delight as a teacher and friend.
Early years: Began performing at Lake McDonald Hotel as a junior in
high school during summer, and was in charge of hiring for all
Glacier Park, Montana music groups for eleven years.
1943-44: Enlisted in the army, served with a heavy weapons
Graduated with degree in music from St. Thomas College, St. Paul
(affiliated with Minneapolis College of Music.)
1946-'48: Russell, Montana---Taught band, chorus, and was
high school basketball coach.
1949-51: Foley, Montana---Taught high school band, chorus,
1951-52: Arlington, Minnesota---Taught junior high chorus and
1952-53: Violinist with Teddy Phillips Big Band at the Aragon
Ballroom in Chicago. Toured Hilton Hotels with Jerry Glidden.
1952-61: Taught high school music and conducted orchestra at
Greenway High in Coleraine, Minnesota, acted as assistant hockey
coach and assistant football coach at Itaska Jr. College.
1961-63: Wisconsin State College---in charge of music majors
doing student teaching.
1960-'63: Violinist with the Duluth Symphony Orchestra.
1963-93: Music teacher, Santa Monica-Malibu Union School
|FRIENDS OF SHERM:
Principal Trumpet, The Cleveland Orchestra
Mr. Plepler was the first orchestra conductor
that I ever played under. Growing up in Santa Monica in
the early 70's, the music education in the schools there was
outstanding with Sherm leading the way. Every year the
culminating moment was the "Stairway of the Stars" concert in
the spring in front a packed house at the Santa Monica Civic. I
got to play in the elementary group under Sherm starting in 5th
grade. He was always so incredibly supportive and encouraging to
all of us. The experience playing in that group was terrific and
a big boost to my confidence....in many ways it really set me on
the path I've been on since. Throughout the years it's been so
wonderful to see Sherm periodically when I'm back visiting in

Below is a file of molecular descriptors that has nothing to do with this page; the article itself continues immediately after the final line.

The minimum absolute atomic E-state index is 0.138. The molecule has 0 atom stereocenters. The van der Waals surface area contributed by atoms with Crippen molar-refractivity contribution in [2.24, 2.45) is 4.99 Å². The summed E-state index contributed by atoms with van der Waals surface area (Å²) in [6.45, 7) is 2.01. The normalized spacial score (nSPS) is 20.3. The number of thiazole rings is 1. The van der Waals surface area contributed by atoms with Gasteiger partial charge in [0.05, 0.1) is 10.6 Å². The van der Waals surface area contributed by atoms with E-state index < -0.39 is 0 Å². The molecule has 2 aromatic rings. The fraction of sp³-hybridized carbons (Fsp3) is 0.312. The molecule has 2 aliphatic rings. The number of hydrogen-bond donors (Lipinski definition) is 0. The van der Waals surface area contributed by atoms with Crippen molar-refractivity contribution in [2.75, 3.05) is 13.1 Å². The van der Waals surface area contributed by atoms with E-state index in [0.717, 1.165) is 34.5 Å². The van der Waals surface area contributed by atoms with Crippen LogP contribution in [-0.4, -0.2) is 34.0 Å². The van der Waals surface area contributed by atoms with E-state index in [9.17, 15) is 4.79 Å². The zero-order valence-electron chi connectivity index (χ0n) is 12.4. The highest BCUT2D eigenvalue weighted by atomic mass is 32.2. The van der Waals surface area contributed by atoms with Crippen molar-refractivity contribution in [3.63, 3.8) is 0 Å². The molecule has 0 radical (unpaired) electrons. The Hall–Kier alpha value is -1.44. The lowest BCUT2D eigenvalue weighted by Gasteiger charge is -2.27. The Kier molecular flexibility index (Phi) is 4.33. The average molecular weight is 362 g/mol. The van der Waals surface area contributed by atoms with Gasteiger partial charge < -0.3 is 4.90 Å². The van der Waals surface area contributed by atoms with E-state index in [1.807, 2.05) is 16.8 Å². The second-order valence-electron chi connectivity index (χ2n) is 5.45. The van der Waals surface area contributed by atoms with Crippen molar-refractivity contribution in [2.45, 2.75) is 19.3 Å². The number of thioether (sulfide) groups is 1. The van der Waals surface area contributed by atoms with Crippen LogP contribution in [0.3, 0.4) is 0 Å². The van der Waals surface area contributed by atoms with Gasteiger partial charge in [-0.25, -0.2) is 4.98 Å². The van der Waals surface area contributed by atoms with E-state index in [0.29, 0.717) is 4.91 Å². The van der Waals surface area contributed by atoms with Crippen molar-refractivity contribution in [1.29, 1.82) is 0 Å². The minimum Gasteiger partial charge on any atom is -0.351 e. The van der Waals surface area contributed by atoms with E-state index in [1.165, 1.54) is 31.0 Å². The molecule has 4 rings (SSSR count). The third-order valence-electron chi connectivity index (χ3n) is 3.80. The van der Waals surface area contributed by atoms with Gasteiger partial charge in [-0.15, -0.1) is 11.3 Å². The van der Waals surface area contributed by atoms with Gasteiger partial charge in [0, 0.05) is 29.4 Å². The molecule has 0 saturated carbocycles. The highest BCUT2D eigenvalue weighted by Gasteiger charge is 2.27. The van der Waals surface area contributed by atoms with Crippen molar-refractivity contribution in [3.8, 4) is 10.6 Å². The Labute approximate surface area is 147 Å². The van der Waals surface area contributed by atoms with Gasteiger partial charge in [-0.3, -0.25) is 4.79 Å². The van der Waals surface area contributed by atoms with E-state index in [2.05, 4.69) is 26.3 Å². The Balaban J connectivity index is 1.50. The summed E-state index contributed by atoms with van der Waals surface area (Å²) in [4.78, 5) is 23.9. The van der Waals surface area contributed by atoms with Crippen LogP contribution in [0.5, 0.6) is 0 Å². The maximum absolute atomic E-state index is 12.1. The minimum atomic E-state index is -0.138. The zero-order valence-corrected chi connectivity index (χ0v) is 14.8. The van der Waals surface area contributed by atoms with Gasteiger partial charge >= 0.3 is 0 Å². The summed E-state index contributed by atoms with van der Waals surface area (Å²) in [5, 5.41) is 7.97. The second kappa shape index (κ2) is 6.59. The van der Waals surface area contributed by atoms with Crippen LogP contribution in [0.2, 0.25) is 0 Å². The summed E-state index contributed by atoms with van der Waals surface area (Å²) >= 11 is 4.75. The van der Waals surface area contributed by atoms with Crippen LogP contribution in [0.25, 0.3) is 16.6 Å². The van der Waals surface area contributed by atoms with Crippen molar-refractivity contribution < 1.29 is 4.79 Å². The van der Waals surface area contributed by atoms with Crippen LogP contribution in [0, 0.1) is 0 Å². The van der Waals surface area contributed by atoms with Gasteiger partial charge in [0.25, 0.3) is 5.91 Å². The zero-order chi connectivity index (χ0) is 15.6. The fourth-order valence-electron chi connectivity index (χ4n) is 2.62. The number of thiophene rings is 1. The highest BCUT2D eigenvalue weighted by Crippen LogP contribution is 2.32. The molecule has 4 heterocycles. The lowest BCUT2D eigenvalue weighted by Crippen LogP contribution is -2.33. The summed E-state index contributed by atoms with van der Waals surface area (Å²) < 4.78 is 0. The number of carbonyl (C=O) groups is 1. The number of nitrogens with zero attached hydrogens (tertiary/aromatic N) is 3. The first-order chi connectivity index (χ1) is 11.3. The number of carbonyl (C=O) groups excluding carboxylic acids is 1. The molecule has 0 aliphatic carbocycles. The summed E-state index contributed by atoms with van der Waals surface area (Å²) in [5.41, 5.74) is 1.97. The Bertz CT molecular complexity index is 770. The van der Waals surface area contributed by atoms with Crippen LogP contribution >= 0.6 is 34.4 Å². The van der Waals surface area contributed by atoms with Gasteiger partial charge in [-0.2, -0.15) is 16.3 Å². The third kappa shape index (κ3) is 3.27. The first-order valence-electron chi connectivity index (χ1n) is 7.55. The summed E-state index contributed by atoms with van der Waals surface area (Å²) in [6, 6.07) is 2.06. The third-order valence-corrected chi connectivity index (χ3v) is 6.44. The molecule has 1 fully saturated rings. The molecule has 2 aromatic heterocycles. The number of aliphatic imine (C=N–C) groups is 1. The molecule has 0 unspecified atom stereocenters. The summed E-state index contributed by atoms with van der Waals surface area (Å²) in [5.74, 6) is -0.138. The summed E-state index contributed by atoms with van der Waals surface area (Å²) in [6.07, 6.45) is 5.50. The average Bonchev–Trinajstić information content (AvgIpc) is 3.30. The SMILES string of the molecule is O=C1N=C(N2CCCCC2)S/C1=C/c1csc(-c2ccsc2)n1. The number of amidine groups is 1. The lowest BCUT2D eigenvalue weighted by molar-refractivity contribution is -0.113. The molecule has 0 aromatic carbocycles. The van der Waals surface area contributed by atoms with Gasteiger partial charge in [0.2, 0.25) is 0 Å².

Santa Monica and as years go by I appreciate more and more the
guidance he gave me as a beginning player....
With warmest regards,
Mr. Plepler was my orchestra director in junior high
at Greenway. Althoough I was not, by any stretch of the
imagination, an outstanding clarinet player, he instilled in me
a love of music, which has stayed with me all of my life. I
always enjoyed seeing the character Shermy in the Peanuts comic
strip, and when I found out that my grandson was going to play
that character in his school's version of A Charlie Brown
Christmas, I was proud to tell him that I had
enjoyed Shermy as a teacher.
I first met Sherm when I was a kid and he came to
teach music at our school, Bovey Junior High in
Bovey, Minnesota. I took violin lessons
from him and somehow I always had the idea I was his favorite
student (sure could've been wrong about that) and he definitely
was my favorite teacher. Later on, when we were in his
orchestra, even though my friend Lowell (solo violin) and I
(first violin) were a big pain in the ass, giggling and poking
each other with our bows (Sherm would say "LOIS and LOWELL!"),
we'd stop and shape up for a time. We were never, ever afraid of
him---he just got people to act right without any kind of fear
He did amuse me, but I didn't realize it until many years
later when I was married to a Jewish man and found out what
their humor was all about. (He has) a slight pressing of the
lips with a slight turn-up in one corner, eyes turned a little
to the side, after delivering something laser-funny and so
subtle it sailed right over some dork's head so he didn't even
know he'd been hit.
As for inspiration, yeah, just the way he treated people and
lived his own life was an inspiration to everyone. He was always
kind and friendly and everybody totally loved him. Of all the
friends I have, there's no one I love more than Sherm. He did